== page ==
56p might not sound like much. If you follow the Royals' interpretation of their cost to the state, it's practically negligible. How lucky we are to be subjects to so reasonable a monarch who charges us less than the cost of a packet of Smarties for the privilege: her own, that is. The actual amount is £35.7million. Of course, this sum is measly by comparison with those other unelected scroungers in the House of Lords who cost us £1.35 each per year, or £87m. But even then, who could baulk at such loose change? (Yes, yes, I know it's democratically absurd but it's only a quid or so you tight gits!)
The usual retort to any questioning of monarchical finances is to cite the economic benefits which the monarchy brings to the UK. Although contentious, it is suggested that these gilded scroungers contribute £500million to the UK economy each year via tourism. Or, now that we're reducing figures to the teeny-weeniest possible amount, that's £15.85 per second. That means we're making approximately £464.3million profit just by sticking a crown on this woman's head and pretending that she's special. Those gullible tourists!
There are several false assumptions underlying this argument, however. Indeed, how dare any mere subject question an institution which makes a profit? Trouble is, that same calculator-logic which acknowledges only numbers and not, you know, democratic accountability, which we're at least supposed to pretend is the basis upon which our society is built, is the same logic that underpinned European expansionism and the trade in human beings in the 19th century and before. That, if it's profitable it's permissible.
If we think £500million per year is too big a price to pay for the, at least, notional concept of the equality of all citizens, then we might consider the compensation which the state paid out to slave owners in the 1830's for something similar. In total, approximately £20million was paid out by the UK government as part of the abolition process. That's almost £1bn in today's money, twice the amount that the monarchy allegedly contributes. And yet, this sum is seen to justify the continuation of inherited power.
Another fallacious aspect of this debate is the idea that the monarchy must remain in place for that tourist income to continue. Tourists will not stop visiting the UK government's assets, which the monarchy occupies, just because the monarchy no longer exists. A glance at a portion of the income from Shakespeare tourism shows that the absence of the protagonist does not inhibit tourist activity, but on the contrary. The Shakespeare Birthplace Trust estimates that their activities in the Stratford-on-Avon district alone raise £335million for the local economy.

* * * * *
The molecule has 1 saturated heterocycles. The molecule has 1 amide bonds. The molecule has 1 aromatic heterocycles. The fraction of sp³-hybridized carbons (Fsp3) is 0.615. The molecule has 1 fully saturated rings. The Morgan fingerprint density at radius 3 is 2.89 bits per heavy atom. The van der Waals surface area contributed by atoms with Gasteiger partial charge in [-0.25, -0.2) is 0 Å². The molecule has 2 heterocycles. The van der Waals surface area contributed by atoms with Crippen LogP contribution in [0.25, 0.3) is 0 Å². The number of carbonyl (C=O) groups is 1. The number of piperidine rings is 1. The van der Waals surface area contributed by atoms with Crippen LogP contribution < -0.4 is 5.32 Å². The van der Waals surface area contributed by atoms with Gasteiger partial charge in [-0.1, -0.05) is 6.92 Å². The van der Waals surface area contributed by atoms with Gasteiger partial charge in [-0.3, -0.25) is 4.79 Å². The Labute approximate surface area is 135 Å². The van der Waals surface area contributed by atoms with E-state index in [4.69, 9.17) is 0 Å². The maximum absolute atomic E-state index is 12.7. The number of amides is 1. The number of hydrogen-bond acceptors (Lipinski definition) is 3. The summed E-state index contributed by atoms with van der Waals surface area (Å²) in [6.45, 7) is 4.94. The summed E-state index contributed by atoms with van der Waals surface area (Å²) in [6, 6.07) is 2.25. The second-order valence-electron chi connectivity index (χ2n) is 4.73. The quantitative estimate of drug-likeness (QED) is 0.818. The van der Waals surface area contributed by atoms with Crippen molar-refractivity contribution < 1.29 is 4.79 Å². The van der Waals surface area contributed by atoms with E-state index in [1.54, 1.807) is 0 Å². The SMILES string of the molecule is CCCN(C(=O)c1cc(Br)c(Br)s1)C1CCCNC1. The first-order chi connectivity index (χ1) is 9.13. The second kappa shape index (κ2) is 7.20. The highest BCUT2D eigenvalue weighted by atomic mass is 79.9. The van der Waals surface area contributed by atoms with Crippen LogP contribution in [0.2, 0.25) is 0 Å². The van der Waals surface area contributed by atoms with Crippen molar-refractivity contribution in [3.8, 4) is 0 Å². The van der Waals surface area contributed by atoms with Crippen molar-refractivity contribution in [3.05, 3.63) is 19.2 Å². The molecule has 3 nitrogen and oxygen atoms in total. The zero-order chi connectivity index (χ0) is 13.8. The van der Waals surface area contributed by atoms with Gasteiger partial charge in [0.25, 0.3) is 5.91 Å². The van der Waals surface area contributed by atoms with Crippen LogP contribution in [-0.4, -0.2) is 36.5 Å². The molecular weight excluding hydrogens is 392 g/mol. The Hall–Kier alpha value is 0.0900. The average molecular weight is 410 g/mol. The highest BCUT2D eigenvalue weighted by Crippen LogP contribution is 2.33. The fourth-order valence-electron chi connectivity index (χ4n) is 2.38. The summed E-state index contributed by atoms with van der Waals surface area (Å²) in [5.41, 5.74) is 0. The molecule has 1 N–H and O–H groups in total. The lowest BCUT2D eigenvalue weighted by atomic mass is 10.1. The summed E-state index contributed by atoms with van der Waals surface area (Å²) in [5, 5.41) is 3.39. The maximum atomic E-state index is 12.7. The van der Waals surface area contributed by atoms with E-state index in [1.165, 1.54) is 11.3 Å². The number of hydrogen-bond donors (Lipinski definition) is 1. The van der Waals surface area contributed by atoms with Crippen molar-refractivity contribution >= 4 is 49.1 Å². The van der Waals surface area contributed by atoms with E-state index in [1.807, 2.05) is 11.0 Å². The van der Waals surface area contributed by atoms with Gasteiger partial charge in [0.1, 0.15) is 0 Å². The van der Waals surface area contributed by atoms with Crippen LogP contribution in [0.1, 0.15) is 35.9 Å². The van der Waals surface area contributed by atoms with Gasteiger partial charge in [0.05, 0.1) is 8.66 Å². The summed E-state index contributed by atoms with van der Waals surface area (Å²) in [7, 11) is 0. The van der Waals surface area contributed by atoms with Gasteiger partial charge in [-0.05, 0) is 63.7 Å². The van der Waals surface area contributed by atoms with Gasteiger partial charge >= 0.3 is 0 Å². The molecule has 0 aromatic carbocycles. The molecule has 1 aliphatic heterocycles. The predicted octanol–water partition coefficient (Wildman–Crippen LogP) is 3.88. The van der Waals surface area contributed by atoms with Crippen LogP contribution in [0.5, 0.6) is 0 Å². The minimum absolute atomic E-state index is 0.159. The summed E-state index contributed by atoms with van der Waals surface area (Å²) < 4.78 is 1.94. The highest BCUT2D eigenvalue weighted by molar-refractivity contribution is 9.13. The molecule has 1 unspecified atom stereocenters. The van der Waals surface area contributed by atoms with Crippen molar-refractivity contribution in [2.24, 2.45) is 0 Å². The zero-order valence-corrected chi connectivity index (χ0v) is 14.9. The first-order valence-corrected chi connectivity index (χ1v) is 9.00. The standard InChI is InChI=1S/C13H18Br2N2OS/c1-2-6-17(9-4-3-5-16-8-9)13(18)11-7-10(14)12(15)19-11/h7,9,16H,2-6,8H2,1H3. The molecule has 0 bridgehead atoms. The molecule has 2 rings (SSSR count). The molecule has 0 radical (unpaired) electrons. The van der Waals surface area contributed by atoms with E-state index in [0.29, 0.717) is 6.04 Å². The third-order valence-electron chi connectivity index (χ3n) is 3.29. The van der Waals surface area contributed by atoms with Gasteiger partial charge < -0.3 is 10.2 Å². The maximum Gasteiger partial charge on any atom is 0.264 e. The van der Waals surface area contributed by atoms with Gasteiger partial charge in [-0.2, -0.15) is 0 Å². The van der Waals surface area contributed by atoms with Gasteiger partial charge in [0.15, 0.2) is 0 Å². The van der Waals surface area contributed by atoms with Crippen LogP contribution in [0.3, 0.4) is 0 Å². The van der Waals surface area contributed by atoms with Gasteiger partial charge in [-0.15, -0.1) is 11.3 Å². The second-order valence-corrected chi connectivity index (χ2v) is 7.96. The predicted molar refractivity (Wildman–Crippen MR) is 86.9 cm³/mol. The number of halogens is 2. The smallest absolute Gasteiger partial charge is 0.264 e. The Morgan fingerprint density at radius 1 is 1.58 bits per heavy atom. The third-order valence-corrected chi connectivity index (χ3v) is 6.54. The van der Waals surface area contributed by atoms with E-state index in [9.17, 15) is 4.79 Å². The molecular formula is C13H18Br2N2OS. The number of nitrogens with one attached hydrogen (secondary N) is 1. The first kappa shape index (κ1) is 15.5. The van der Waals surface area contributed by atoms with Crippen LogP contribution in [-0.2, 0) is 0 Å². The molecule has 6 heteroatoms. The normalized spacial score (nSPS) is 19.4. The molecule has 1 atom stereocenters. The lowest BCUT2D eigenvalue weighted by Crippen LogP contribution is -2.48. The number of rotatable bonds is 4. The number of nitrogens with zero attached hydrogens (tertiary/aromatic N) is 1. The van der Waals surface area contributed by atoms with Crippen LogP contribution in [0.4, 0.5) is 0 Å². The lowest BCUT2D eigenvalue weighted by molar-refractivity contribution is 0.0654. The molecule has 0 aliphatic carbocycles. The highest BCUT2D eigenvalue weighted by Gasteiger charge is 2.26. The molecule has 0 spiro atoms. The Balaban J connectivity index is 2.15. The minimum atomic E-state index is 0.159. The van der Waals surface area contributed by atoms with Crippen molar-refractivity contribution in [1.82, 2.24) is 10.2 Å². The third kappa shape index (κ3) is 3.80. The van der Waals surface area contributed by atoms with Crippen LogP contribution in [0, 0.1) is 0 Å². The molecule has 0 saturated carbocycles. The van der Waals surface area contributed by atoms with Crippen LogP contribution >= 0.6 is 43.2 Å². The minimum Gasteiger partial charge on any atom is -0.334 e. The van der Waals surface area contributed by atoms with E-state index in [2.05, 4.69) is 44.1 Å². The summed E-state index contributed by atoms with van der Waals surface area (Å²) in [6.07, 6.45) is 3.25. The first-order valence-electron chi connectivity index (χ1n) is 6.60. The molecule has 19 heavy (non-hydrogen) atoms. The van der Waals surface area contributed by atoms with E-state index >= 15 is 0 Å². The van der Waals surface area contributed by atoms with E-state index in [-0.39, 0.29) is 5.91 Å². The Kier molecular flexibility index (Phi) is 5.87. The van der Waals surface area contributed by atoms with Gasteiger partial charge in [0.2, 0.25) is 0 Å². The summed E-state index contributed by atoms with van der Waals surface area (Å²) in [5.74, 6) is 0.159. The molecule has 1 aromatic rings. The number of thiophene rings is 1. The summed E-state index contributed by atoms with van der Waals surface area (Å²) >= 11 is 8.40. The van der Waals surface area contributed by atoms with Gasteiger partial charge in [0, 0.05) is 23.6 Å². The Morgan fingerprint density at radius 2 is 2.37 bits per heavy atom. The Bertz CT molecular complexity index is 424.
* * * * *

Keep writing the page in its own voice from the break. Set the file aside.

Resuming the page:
With increased access to current royal buildings, brought about by the absence of the squatters, it's reasonable to expect income to increase from tourism. As Heritage Lottery Fund research shows, heritage tourism is worth £26.4billion to the UK economy each year, of which the monarchy is currently a minimal contributor. If anything, these assets are underexploited and could actually be costing us even more money in potential lost income.
Royalists erroneously fixate upon the economics of the monarchy believing that it is justification for an institution for which no democratic case can be made.
We are also told how apolitical the Queen is, despite her holding private weekly meetings with every prime minister for over half a century. The truth is that we don't know what her political views are, but we can't be so naïve to believe that she doesn't hold any or, indeed, express them. Why one family should have direct access to the highest echelons of power that is denied the majority of us (those who can afford dinner with David Cameron - and could stomach his company - aside) is a question with no democratic justification. At least Charles I claimed to have god's support. You don't often hear that one anymore.
Perhaps this is an unfair characterisation. Indeed, if one were to believe the Daily Telegraph, the Queen is practically a serf. As they described in 2011:
This year alone she has presided over a royal wedding, immediately after which she undertook her first visit to Ireland...Hardly was she back in the country than she was entertaining President Obama...For none of this is the Queen paid.
Imagine that! She went to her grandson's wedding and didn't get paid! (Apart from all her expenses throughout her entire life, that is.) And then she threw a party for Obama. Oh, the poverty!
The visit to Ireland was no doubt important but the truth is that Ireland has engaged with the difficulties of its history in a way that the UK has still yet to do. It would have been more significant had we sent our first elected head of state to a fellow republic rather than an antiquated emblem of our continued commitment to the social class system.
There's always fear about how it ends - a collective self-consciousness that the last time involved dissociating the monarch's head from his shoulders. No need for that nonsense this time. Just stick her in a bungalow to live her retirement out in peace and dignity, and free the country to go forward in the same manner. And, for that matter, stimulate more income in the process.Suggest a correction